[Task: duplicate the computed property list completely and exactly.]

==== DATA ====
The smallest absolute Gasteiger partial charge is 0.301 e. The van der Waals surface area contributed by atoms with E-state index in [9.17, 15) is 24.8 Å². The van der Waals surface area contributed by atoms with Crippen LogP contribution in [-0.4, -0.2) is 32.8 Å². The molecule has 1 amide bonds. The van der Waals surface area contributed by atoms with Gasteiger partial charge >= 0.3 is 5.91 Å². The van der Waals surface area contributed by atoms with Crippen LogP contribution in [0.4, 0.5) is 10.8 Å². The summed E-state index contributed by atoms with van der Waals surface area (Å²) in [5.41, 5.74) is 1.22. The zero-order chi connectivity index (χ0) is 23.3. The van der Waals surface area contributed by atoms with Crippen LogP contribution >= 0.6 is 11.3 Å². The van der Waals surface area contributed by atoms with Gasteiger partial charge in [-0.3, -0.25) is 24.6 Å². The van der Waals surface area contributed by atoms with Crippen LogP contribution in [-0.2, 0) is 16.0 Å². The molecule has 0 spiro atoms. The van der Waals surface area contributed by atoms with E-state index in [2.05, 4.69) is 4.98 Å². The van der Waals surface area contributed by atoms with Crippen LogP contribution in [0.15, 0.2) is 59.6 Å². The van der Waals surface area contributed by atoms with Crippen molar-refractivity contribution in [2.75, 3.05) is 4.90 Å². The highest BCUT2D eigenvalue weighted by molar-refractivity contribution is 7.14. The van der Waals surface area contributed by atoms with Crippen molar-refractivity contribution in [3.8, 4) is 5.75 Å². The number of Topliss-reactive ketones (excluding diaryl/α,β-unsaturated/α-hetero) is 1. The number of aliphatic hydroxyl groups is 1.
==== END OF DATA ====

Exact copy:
The smallest absolute Gasteiger partial charge is 0.301 e. The van der Waals surface area contributed by atoms with E-state index in [9.17, 15) is 24.8 Å². The van der Waals surface area contributed by atoms with Crippen LogP contribution in [-0.4, -0.2) is 32.8 Å². The molecule has 1 amide bonds. The van der Waals surface area contributed by atoms with Gasteiger partial charge >= 0.3 is 5.91 Å². The van der Waals surface area contributed by atoms with Crippen LogP contribution in [0.4, 0.5) is 10.8 Å². The summed E-state index contributed by atoms with van der Waals surface area (Å²) in [5.41, 5.74) is 1.22. The zero-order chi connectivity index (χ0) is 23.3. The van der Waals surface area contributed by atoms with Crippen LogP contribution >= 0.6 is 11.3 Å². The van der Waals surface area contributed by atoms with Gasteiger partial charge in [-0.3, -0.25) is 24.6 Å². The van der Waals surface area contributed by atoms with Crippen LogP contribution in [-0.2, 0) is 16.0 Å². The molecule has 0 spiro atoms. The van der Waals surface area contributed by atoms with E-state index in [2.05, 4.69) is 4.98 Å². The van der Waals surface area contributed by atoms with Crippen LogP contribution in [0.15, 0.2) is 59.6 Å². The van der Waals surface area contributed by atoms with Crippen molar-refractivity contribution in [2.75, 3.05) is 4.90 Å². The highest BCUT2D eigenvalue weighted by molar-refractivity contribution is 7.14. The van der Waals surface area contributed by atoms with Crippen molar-refractivity contribution in [3.8, 4) is 5.75 Å². The number of Topliss-reactive ketones (excluding diaryl/α,β-unsaturated/α-hetero) is 1. The number of aliphatic hydroxyl groups is 1.